Many people took advantage of the first time home buyers credit. You could deduct up to $8,000 on the purchase of a new home. Unfortunately that program has ended. The good news is that there are still many first time home buyer assistance programs available, you just have to know where to look.
Many government agencies such as Fannie May, Housing and Urban Development, V.A. and the FHA all offer some type of housing assistance for the first time home buyer. The exact programs will vary from one agency to another as will the requirements for each program.
A good place to start is with an online search. Go to each agency and see what programs they have and what the requirements are. You will most likely find a few that you qualify for. Some of them will require you to be pre-approved for a home loan from your local lender. Make sure you follow the instructions perfectly so you don’t slow down the process.
Here is some general information for the first time home buyer:
1. You, and only you, can determine how much house you can afford. The bank will look only at your finances not your lifestyle. If you enjoy spending two weeks every year in Europe, don’t overextend on your mortgage payments. Many people mistakenly think that if the bank approves them for a certain amount than that is what they can afford.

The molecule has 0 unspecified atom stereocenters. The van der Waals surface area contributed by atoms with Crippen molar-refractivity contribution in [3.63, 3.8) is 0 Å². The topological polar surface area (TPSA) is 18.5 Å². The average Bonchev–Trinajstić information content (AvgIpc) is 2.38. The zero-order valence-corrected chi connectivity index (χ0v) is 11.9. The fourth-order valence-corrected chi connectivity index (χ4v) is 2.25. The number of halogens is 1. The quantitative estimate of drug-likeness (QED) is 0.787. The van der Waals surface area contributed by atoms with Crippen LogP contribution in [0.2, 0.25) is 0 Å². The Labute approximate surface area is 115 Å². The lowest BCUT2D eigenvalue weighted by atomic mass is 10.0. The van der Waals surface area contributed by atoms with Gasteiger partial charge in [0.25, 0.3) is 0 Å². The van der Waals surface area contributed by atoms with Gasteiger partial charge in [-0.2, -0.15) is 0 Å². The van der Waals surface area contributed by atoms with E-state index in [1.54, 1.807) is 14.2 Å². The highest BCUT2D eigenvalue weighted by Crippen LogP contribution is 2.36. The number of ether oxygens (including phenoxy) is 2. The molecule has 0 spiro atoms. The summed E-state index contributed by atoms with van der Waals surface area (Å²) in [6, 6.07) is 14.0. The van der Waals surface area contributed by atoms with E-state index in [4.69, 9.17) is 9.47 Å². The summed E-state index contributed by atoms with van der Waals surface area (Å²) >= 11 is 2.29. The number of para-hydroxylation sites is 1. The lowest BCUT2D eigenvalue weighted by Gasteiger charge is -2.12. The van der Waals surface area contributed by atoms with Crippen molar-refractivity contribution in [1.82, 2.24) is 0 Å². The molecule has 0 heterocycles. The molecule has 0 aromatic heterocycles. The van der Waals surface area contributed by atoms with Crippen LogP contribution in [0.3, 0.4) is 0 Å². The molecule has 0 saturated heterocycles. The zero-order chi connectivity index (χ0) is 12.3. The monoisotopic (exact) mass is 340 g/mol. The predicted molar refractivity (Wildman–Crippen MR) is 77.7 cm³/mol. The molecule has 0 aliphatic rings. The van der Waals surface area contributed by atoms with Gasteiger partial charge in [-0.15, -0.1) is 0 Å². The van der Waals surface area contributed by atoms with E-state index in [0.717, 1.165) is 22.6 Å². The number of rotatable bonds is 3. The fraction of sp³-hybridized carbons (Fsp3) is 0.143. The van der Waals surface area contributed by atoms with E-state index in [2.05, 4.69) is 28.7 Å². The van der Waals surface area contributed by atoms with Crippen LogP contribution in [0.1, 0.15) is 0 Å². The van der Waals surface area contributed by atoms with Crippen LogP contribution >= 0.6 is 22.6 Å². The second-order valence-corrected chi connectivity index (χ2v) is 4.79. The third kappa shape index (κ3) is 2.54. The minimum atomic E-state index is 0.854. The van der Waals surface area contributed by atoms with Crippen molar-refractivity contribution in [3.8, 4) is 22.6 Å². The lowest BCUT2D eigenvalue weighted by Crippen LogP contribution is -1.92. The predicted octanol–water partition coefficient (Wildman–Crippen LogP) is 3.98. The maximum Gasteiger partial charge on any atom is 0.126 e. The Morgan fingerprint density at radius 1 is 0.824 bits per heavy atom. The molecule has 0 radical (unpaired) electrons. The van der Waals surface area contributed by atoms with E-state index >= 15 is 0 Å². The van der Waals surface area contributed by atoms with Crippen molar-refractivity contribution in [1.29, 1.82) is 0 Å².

That’s not always the case. Again, the bank only looks at the numbers and not your lifestyle. You should always keep a little space between what you have to pay and what you can really afford.
2. There are many things that have to be factored into that monthly payment. Not only will you pay the principle and interest for your mortgage loan, you will also have to include your home owners insurance premiums and property taxes (this is what’s called: PITI).
So even if you can afford your principle and interest you have to make sure that you can also afford your property taxes and insurance too. I once owned a home where the property tax portion of my monthly payment was more than the actual mortgage amount! Needless to say, I don’t live in that state anymore.
3. Do not skip the inspection. If you hire a qualified inspector you can save yourself a lot of grief down the road. While not fool proof, and inspection will give you a really good idea what problems, if any, your new home has. If the electrical or plumbing will need to be repaired sometime soon that will most likely be able to be found out by an inspection.
If you find problems with the home that doesn’t necessarily mean it’s a deal breaker. Many times you can use a slight problem as a negotiating tool to bring down the price.
Even though the tax credit has expired, it’s still a great time to buy since there are still many
first time home buyer assistance programs around.